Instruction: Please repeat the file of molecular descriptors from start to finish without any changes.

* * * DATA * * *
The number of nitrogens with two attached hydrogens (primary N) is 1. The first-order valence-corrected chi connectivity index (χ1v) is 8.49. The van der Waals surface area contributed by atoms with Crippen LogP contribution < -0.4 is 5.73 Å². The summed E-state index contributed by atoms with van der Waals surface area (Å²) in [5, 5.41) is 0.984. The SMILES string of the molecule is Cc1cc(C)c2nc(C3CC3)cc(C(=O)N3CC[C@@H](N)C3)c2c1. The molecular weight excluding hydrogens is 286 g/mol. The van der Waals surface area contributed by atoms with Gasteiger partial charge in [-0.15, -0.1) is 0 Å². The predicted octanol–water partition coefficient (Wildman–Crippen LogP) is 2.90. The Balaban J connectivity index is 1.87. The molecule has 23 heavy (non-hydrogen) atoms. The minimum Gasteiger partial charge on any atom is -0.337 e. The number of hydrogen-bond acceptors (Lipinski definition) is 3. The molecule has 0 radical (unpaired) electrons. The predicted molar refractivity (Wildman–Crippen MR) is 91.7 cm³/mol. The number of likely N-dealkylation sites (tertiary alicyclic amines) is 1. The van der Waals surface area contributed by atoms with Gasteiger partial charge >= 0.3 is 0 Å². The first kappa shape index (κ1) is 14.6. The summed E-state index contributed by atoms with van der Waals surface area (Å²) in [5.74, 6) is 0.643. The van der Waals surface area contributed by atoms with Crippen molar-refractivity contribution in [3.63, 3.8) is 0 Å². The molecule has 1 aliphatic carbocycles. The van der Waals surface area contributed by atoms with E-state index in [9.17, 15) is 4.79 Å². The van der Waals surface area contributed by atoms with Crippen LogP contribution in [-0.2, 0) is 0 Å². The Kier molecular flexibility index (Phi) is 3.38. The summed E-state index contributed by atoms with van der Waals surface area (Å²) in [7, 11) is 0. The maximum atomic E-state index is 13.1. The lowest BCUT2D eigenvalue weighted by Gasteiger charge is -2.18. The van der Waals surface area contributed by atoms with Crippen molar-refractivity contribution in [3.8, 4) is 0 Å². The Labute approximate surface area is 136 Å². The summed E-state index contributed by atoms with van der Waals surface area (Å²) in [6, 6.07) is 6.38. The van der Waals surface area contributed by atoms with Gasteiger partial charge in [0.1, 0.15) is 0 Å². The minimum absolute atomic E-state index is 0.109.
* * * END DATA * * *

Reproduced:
The number of nitrogens with two attached hydrogens (primary N) is 1. The first-order valence-corrected chi connectivity index (χ1v) is 8.49. The van der Waals surface area contributed by atoms with Crippen LogP contribution < -0.4 is 5.73 Å². The summed E-state index contributed by atoms with van der Waals surface area (Å²) in [5, 5.41) is 0.984. The SMILES string of the molecule is Cc1cc(C)c2nc(C3CC3)cc(C(=O)N3CC[C@@H](N)C3)c2c1. The molecular weight excluding hydrogens is 286 g/mol. The van der Waals surface area contributed by atoms with Gasteiger partial charge in [-0.15, -0.1) is 0 Å². The predicted octanol–water partition coefficient (Wildman–Crippen LogP) is 2.90. The Balaban J connectivity index is 1.87. The molecule has 23 heavy (non-hydrogen) atoms. The minimum Gasteiger partial charge on any atom is -0.337 e. The number of hydrogen-bond acceptors (Lipinski definition) is 3. The molecule has 0 radical (unpaired) electrons. The predicted molar refractivity (Wildman–Crippen MR) is 91.7 cm³/mol. The number of likely N-dealkylation sites (tertiary alicyclic amines) is 1. The van der Waals surface area contributed by atoms with Gasteiger partial charge >= 0.3 is 0 Å². The first kappa shape index (κ1) is 14.6. The summed E-state index contributed by atoms with van der Waals surface area (Å²) in [5.74, 6) is 0.643. The van der Waals surface area contributed by atoms with Crippen molar-refractivity contribution in [3.63, 3.8) is 0 Å². The molecule has 1 aliphatic carbocycles. The van der Waals surface area contributed by atoms with E-state index in [9.17, 15) is 4.79 Å². The van der Waals surface area contributed by atoms with Crippen LogP contribution in [-0.2, 0) is 0 Å². The Kier molecular flexibility index (Phi) is 3.38. The summed E-state index contributed by atoms with van der Waals surface area (Å²) in [7, 11) is 0. The maximum atomic E-state index is 13.1. The lowest BCUT2D eigenvalue weighted by Gasteiger charge is -2.18. The van der Waals surface area contributed by atoms with Crippen molar-refractivity contribution in [3.8, 4) is 0 Å². The Labute approximate surface area is 136 Å². The summed E-state index contributed by atoms with van der Waals surface area (Å²) in [6, 6.07) is 6.38. The van der Waals surface area contributed by atoms with Gasteiger partial charge in [0.1, 0.15) is 0 Å². The minimum absolute atomic E-state index is 0.109.